Newborn babies across the country are at risk of contracting Tuberculosis (TB) because government hospitals have run out of a crucial vaccine.
Ministry of Health officials Tuesday confirmed the nationwide shortage of Bacille Calmette-Guerin (BCG) vaccine that protects children against TB and diseases like meningitis.
An emergency supply of about 1.3 million doses of the vaccine is expected next week.
Health Cabinet Secretary Cleopa Mailu told the Nation the shortage is part of “an international vaccine crisis”.
He said the vaccine was procured in September through the United Nations Children’s Fund (Unicef), but there were delays in delivery.
“We placed an order of 4.7 million doses through Unicef, which was supposed to last six months. It is an international shortage. We have asked them to supply 1.3 million doses first so that we disperse them to the facilities,” Dr Mailu said in a telephone interview.
He said the problem was beyond the government’s control but expressed optimism that the shortage will end soon.
According to the Unicef website, in 2015, 180 million doses of BCG vaccine were required but only 107 million were available from manufacturers.
A source from the Ministry of Health told the Nation that the batch ordered in September should have arrived in the country.
He said some health centres still had stocks of the vaccine and plans were underway to redistribute them to hospital where supplies had run out.
BABIES AT RISK
The vaccine, which is given as a single dose, is commonly administered at birth and is on the World Health Organisation’s (WHO) list of essential medicines.
More than 80 per cent of all newborns in the country get the vaccine.
It is given as an injection to infants on the left forearm and leaves a distinctive scar.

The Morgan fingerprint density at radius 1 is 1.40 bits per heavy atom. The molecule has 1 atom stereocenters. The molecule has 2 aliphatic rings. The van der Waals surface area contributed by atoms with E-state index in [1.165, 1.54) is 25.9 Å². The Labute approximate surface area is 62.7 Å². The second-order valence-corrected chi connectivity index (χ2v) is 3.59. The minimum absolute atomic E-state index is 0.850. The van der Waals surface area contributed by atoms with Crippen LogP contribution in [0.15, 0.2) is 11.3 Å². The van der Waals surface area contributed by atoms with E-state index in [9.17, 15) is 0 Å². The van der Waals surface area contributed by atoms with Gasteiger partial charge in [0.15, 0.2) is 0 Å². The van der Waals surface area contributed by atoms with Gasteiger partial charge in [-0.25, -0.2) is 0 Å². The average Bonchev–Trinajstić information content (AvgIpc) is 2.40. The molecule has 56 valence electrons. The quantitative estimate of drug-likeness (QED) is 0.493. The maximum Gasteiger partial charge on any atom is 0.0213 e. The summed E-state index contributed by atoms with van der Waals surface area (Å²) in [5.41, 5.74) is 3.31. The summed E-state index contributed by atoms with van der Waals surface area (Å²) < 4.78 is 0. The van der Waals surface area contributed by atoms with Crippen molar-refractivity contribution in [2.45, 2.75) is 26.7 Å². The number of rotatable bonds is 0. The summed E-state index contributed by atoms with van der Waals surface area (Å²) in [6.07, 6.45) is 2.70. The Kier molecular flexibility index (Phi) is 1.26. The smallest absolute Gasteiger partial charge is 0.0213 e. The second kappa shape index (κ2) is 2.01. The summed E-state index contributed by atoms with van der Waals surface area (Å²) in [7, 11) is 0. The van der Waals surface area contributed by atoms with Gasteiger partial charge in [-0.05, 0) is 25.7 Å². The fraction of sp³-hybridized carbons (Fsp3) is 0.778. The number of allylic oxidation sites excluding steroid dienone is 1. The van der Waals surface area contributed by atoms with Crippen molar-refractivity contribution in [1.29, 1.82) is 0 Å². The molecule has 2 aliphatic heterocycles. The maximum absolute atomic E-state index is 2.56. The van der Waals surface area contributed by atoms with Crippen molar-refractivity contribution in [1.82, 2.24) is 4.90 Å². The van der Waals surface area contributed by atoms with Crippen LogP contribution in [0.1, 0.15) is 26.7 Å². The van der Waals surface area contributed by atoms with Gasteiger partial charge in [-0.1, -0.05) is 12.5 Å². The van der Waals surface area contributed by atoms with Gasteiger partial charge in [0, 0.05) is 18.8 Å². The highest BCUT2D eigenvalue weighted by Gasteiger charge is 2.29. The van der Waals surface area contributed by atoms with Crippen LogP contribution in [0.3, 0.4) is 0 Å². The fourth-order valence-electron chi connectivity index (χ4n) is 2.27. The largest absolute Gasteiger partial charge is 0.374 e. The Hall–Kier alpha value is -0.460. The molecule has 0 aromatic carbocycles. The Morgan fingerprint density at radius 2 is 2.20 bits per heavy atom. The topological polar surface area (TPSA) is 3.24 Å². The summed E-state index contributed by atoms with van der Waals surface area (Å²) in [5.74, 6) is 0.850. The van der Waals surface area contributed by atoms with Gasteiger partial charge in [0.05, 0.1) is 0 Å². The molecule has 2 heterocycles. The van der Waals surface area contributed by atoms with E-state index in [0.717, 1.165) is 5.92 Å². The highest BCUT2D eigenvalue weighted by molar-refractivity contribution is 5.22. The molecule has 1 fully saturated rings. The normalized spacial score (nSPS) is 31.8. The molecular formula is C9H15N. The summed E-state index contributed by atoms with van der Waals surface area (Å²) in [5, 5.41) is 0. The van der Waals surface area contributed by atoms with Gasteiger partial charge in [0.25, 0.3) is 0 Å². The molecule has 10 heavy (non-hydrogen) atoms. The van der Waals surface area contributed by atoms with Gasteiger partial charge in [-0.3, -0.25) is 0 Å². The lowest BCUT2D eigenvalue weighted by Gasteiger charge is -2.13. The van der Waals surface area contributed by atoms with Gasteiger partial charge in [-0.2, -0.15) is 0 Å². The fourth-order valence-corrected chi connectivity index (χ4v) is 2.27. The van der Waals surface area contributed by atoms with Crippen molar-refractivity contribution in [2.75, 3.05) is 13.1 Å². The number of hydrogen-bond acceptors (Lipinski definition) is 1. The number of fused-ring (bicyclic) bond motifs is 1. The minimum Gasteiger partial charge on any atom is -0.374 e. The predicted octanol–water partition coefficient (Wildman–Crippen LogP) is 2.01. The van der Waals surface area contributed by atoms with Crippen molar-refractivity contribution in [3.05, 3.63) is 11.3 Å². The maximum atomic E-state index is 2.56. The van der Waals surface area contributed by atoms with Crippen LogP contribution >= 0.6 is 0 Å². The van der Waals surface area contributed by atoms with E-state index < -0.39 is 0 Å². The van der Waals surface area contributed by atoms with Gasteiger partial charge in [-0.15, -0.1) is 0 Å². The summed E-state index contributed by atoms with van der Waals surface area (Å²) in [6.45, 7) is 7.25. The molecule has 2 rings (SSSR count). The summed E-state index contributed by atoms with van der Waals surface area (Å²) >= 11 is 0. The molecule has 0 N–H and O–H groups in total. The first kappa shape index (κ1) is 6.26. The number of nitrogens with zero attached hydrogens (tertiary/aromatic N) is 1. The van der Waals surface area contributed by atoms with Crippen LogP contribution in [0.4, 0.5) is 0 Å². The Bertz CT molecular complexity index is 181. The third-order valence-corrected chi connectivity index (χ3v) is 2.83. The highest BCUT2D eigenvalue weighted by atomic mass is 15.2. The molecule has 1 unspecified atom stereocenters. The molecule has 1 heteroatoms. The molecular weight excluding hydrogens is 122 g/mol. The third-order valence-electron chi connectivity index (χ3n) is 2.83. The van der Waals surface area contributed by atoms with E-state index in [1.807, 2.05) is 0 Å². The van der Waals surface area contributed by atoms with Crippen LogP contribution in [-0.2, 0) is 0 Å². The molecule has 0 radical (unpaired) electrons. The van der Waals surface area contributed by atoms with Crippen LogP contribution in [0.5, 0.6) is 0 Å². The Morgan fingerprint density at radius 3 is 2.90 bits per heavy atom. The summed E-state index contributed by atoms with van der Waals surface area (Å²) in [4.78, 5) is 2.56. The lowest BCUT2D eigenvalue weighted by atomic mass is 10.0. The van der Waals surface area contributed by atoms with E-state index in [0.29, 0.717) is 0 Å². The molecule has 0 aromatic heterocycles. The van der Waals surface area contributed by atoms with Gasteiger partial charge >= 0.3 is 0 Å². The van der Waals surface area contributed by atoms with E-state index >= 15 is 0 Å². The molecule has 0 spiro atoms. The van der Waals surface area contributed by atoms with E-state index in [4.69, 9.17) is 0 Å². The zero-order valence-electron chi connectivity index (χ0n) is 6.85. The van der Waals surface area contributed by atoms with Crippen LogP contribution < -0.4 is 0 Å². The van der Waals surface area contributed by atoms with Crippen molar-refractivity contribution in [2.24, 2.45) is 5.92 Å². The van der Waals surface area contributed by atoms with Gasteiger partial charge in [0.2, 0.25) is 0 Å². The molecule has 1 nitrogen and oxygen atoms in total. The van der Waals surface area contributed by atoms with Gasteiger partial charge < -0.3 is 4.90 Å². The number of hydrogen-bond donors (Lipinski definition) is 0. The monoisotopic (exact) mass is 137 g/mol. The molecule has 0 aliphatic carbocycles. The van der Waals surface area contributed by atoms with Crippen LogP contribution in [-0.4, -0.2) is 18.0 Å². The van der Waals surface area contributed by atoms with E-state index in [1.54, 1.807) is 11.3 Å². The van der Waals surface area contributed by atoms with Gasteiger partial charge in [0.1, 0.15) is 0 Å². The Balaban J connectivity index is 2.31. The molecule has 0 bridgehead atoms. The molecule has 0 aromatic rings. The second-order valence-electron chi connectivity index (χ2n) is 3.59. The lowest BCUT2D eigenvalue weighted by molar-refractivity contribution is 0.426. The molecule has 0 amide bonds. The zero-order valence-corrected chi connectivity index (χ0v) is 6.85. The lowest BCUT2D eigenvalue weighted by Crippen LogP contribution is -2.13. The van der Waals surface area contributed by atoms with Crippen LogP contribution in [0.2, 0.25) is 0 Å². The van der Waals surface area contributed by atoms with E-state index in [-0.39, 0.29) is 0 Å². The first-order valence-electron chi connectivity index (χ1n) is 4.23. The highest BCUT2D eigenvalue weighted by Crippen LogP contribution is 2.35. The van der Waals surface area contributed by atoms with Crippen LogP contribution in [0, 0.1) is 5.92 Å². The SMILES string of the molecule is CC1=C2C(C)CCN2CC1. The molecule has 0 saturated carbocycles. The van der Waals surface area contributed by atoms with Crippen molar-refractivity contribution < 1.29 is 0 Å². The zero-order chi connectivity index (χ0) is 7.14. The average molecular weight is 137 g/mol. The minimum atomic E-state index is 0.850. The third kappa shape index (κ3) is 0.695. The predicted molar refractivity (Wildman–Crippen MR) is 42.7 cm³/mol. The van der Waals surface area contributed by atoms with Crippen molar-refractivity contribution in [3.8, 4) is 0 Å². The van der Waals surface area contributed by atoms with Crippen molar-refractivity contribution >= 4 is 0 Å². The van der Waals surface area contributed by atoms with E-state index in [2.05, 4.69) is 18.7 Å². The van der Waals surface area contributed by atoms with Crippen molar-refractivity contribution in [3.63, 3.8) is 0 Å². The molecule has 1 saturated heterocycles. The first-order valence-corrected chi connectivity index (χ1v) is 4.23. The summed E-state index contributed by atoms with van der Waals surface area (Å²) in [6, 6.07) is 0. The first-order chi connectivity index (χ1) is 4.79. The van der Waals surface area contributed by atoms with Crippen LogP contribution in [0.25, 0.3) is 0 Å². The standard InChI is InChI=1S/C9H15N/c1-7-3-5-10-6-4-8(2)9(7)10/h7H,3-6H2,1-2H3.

Children are at risk of tuberculosis because of their weak immunity and the chances increase if someone in their household is infected with the bacterial disease.
Doctors say it is difficult to diagnose the disease in children.
Director of Medical Services Dr Nicholas Muraguri told the Nation that about 1.3 million children are born annually, translating to 3,562 babies daily.
Assuming the supplies ran out on December 21, about 26,000 newborns — and counting — are at risk of contracting the killer disease today.
According to the WHO, the BCG vaccine is used in countries with a high prevalence of TB, such as Kenya, to prevent childhood tuberculosis and meningitis.
At least one million children contract TB worldwide each year, 140,000 of whom die of the curable disease.
In 2012, Kenya reported a total of 99,159 cases of the disease, of which around 9,223 were children below the age of 15.
Kenya is one of 22 countries which collectively account for about 80 per cent of the world’s TB cases.
Already, parents in Eldoret are worried for their newborn babies after the Moi Teaching and Referral Hospital (MTRH) raised the alarm over the vaccine’s scarcity.
The hospital’s acting Chief Executive Officer, Dr Wilson Aruasa, said: “It is not just a problem here but all over the country.”
TB AND HIV/AIDS
Ms Christine Okwaro, a mother of four from Uasin Gishu County, told the Nation that her last child was born on December 13 at Huruma District Hospital but was yet to receive the vaccine.
“I am shocked that my child is three weeks old but has not yet received the BCG vaccine. I don’t know what is going to happen next.
“I went to St Jude Catholic Hospital in Eldoret but I was told the vaccine was not available. Last week, December 21, I visited the Eldoret District Hospital but the challenge was the same.”
In Mombasa, a senior medical officer at the Coast General and Referral Hospital said they had run out of the vaccine.
“We are currently waiting for the supplies from Kenya Medical Supplies Agency. They were supposed to deliver the stock today,” said the doctor.
The head of the National TB Reference Lab, Ms Josephine Mburu, said nearly 90,000 people were diagnosed with TB last year and that an estimated 20,000 cases went undetected.
Ms Mburu said the major factor responsible for the large TB burden in Kenya was the HIV/Aids epidemic.
Additional reporting by Rebecca Okwany